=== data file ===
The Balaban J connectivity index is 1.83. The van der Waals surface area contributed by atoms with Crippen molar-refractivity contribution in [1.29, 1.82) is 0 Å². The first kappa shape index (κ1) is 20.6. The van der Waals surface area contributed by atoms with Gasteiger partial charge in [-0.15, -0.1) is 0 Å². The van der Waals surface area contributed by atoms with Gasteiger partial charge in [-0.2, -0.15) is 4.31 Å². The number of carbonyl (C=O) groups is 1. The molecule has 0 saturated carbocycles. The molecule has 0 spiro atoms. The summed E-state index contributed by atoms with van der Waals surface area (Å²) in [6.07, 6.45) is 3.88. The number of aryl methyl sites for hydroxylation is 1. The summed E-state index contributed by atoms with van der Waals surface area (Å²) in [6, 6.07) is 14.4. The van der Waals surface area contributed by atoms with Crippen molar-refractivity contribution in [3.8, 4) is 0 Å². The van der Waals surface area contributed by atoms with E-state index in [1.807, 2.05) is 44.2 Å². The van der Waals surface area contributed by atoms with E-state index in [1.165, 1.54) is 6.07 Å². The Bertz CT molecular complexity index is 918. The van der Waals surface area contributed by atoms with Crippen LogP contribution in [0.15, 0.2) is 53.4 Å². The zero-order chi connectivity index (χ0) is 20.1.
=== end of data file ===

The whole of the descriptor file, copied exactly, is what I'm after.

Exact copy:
The Balaban J connectivity index is 1.83. The van der Waals surface area contributed by atoms with Crippen molar-refractivity contribution in [1.29, 1.82) is 0 Å². The first kappa shape index (κ1) is 20.6. The van der Waals surface area contributed by atoms with Gasteiger partial charge in [-0.15, -0.1) is 0 Å². The van der Waals surface area contributed by atoms with Gasteiger partial charge in [-0.2, -0.15) is 4.31 Å². The number of carbonyl (C=O) groups is 1. The molecule has 0 saturated carbocycles. The molecule has 0 spiro atoms. The summed E-state index contributed by atoms with van der Waals surface area (Å²) in [6.07, 6.45) is 3.88. The number of aryl methyl sites for hydroxylation is 1. The summed E-state index contributed by atoms with van der Waals surface area (Å²) in [6, 6.07) is 14.4. The van der Waals surface area contributed by atoms with Crippen molar-refractivity contribution in [3.8, 4) is 0 Å². The van der Waals surface area contributed by atoms with E-state index in [1.807, 2.05) is 44.2 Å². The van der Waals surface area contributed by atoms with E-state index in [1.165, 1.54) is 6.07 Å². The Bertz CT molecular complexity index is 918. The van der Waals surface area contributed by atoms with Crippen LogP contribution in [0.15, 0.2) is 53.4 Å². The zero-order chi connectivity index (χ0) is 20.1.